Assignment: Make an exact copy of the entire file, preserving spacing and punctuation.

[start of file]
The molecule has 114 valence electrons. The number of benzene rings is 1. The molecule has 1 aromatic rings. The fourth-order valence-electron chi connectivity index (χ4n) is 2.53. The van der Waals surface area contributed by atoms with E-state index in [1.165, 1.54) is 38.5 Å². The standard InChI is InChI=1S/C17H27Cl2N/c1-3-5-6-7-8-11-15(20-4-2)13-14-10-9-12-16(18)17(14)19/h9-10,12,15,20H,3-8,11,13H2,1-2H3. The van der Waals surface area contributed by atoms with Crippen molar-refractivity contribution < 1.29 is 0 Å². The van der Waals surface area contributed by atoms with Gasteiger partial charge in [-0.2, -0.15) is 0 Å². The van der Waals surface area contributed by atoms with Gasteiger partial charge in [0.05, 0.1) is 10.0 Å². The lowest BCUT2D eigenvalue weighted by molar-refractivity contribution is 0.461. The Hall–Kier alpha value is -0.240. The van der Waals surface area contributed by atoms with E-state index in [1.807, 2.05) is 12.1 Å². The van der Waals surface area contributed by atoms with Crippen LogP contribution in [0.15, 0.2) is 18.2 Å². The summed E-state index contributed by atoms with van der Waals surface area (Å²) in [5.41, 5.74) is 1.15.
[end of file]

The molecule has 114 valence electrons. The number of benzene rings is 1. The molecule has 1 aromatic rings. The fourth-order valence-electron chi connectivity index (χ4n) is 2.53. The van der Waals surface area contributed by atoms with E-state index in [1.165, 1.54) is 38.5 Å². The standard InChI is InChI=1S/C17H27Cl2N/c1-3-5-6-7-8-11-15(20-4-2)13-14-10-9-12-16(18)17(14)19/h9-10,12,15,20H,3-8,11,13H2,1-2H3. The van der Waals surface area contributed by atoms with Crippen molar-refractivity contribution < 1.29 is 0 Å². The van der Waals surface area contributed by atoms with Gasteiger partial charge in [-0.2, -0.15) is 0 Å². The van der Waals surface area contributed by atoms with Gasteiger partial charge in [0.05, 0.1) is 10.0 Å². The lowest BCUT2D eigenvalue weighted by molar-refractivity contribution is 0.461. The Hall–Kier alpha value is -0.240. The van der Waals surface area contributed by atoms with E-state index in [1.807, 2.05) is 12.1 Å². The van der Waals surface area contributed by atoms with Crippen LogP contribution in [0.15, 0.2) is 18.2 Å². The summed E-state index contributed by atoms with van der Waals surface area (Å²) in [5.41, 5.74) is 1.15.